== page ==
Monday, April 8, 2013


I'm hoping the third time's a charm.
I hit my head at yoga. Then, I did it again and, shortly thereafter, once more. 

These three hits happened accidentally on purpose as part of my efforts to drop into a backbend from standing. 

It’s scary, but I am not ready to stop. I console myself with the thought that hitting one’s head is supposed to happen in three’s so, hopefully, I’ve also hit my quota. 

I’m not sure why I feel so compelled to get into a backbend this way when I can get there in other ways. I can’t really identify my incentive, but I feel like it’s a barrier that I have to break through.  

I also must confess that this might partly be a mission by the high achiever that resides inside this sometimes fearful girl. 

What I do know is that it’s not really so yogic to push as if going into some kind of battle that I am impatient to win. I know I’m not supposed to fight to get a pose, but that hasn’t stopped me from setting a deadline for myself on this. 

My best guess is that backbends are supposed to be about opening the heart and the dipping back is supposed to be about facing fears. So maybe on some level I am trying to do both. 

It’s a surrendering. 

And I think that’s my barrier. It’s risky to surrender. 

I do take the instructor’s words to heart when he says to crack open your chest when we bend back in any fashion. This imagery really works for me, helping me to lean further and further back, to lift my heart up and back, to lift my arms and stretch out of my lower back and to get a good look at the back wall. 

My heart has been closed for business for a long time.  

Maybe that’s my barrier, too. 

Several times a week, at the end of class, the instructor dips me back three or four times. That’s when I hit my head for the first time, even though I landed my hands. 

We’ve been doing this for a few months, and now he says he is spotting me less and less. I have a much better feel now for how I need to ground myself more in my feet, tighten more in my core and straighten more in my arms in order to make a safe and strong landing.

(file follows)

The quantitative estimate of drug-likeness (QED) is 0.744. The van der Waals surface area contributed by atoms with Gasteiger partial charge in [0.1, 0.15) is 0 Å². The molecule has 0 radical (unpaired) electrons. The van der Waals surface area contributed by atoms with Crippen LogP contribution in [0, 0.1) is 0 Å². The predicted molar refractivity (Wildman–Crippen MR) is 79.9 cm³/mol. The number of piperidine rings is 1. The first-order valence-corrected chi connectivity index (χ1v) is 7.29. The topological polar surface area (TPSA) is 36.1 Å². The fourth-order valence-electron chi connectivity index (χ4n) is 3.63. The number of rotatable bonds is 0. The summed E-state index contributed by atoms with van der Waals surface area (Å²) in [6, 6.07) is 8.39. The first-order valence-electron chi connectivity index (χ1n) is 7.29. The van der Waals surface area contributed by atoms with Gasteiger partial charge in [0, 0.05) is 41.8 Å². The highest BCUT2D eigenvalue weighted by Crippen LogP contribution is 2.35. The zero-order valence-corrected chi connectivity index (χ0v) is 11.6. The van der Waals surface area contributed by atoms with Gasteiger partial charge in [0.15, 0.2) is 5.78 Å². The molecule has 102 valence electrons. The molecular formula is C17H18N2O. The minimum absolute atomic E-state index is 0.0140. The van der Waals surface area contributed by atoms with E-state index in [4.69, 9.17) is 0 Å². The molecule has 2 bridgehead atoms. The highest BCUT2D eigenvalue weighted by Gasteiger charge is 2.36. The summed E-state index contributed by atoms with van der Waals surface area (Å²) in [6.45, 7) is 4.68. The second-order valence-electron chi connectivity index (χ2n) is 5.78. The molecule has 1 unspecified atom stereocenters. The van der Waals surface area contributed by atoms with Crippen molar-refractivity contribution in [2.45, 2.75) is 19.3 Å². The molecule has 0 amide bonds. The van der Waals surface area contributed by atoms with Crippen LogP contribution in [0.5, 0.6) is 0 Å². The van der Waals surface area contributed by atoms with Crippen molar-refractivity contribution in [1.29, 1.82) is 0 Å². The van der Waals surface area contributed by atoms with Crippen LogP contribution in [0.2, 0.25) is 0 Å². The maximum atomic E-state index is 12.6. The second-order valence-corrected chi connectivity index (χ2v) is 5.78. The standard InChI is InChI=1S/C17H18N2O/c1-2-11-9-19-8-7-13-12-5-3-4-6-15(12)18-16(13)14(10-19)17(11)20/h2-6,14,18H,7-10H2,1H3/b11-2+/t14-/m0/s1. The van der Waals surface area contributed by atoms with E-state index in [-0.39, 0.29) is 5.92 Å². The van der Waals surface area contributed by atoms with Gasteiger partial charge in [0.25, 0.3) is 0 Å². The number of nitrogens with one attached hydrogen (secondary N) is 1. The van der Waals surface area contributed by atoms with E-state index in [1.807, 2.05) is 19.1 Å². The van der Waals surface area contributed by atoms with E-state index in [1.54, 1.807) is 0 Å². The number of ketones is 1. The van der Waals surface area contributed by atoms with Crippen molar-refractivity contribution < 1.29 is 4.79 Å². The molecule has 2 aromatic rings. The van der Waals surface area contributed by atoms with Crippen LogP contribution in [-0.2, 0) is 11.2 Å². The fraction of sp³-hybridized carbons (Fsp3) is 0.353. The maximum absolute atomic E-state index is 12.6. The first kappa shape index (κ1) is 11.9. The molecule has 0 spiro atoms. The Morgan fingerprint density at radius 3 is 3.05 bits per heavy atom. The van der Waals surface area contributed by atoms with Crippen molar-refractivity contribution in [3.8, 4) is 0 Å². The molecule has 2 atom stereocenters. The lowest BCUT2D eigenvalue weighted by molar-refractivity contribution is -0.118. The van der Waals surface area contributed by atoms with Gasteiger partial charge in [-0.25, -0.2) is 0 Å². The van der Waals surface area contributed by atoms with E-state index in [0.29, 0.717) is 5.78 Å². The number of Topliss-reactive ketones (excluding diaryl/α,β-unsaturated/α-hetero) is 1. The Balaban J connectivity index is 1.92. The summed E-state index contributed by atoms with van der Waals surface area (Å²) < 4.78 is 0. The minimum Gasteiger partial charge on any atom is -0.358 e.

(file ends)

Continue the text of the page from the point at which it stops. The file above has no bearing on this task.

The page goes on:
The other day, I arrived home after a good practice, thinking the time has got to come when I risk dipping back on my own. 

And I decided that time could be now. I could surrender now. 

So, I laid out my mat, put a chair cushion in the middle as a safety net and set myself up to dip back, on my own, all by myself.

Ever so slowly, I reached up and bent back, back, back, until I passed the point of no return and landed my hands with a bounce. 

A big day! I could even do it again and again! 

I took that confidence to class the next day, only to have it buoy me for one but not another, when I landed my hands but then bounced on my head. Hit number two. 

The instructor made me do it again for the very reason I hit my head. 

Another day later, another class, another try. And that’s when I reached my quota, hitting my head for the third time.

And now I feel like I’ve hit some sort of wall, even though it’s really just the mat. 

I'm scared to try again. 
This has turned into a bit of an emotional endeavor without too much rational thought, the existence of which may be moot anyway should I keep hitting my head.

But what I do know is that I need to keep trying.

I want to get to the other side of that barrier and see what's there.


  1. Which backbend were you trying Anne? Was hitting your head from a loss of balance or did your arms just give way?

    Perhaps you need to go into the backbend slower, with more control? This would take a much stronger core stability, but it would certainly minimize the head bumping.

    1. Hi Hui!

      I was trying the one where you stand with hands at heart and slowly tilt back, so you go from standing then bending back and dropping into a backbend.

      I am going to take your advice on moving through this slowly with more control because each time I hit my head it was because my arms gave way. I keep thinking my arms aren't strong enough or that they are not straight enough.

      Tonight, I'll try again and go as slowly as possible.

    2. So as I understand it, you start with hands at heart and then progress into wheel as the final pose? Do your arms cope well in just wheel? It could be that when you land, your arms are not in the proper position to support you and so give way.

    3. Well, tonight I told the instructor that a yogi on the other side of the world advised that I go slower and so that's what we did. I did better in that way, concentrating more on my core and not popping my hands open until I absolutely had to land them. You gave me good advice!

      Also, you are correct about my needing to work on my arm position in wheel. I see some people have Tadasana arms in wheel, and mine remain bent.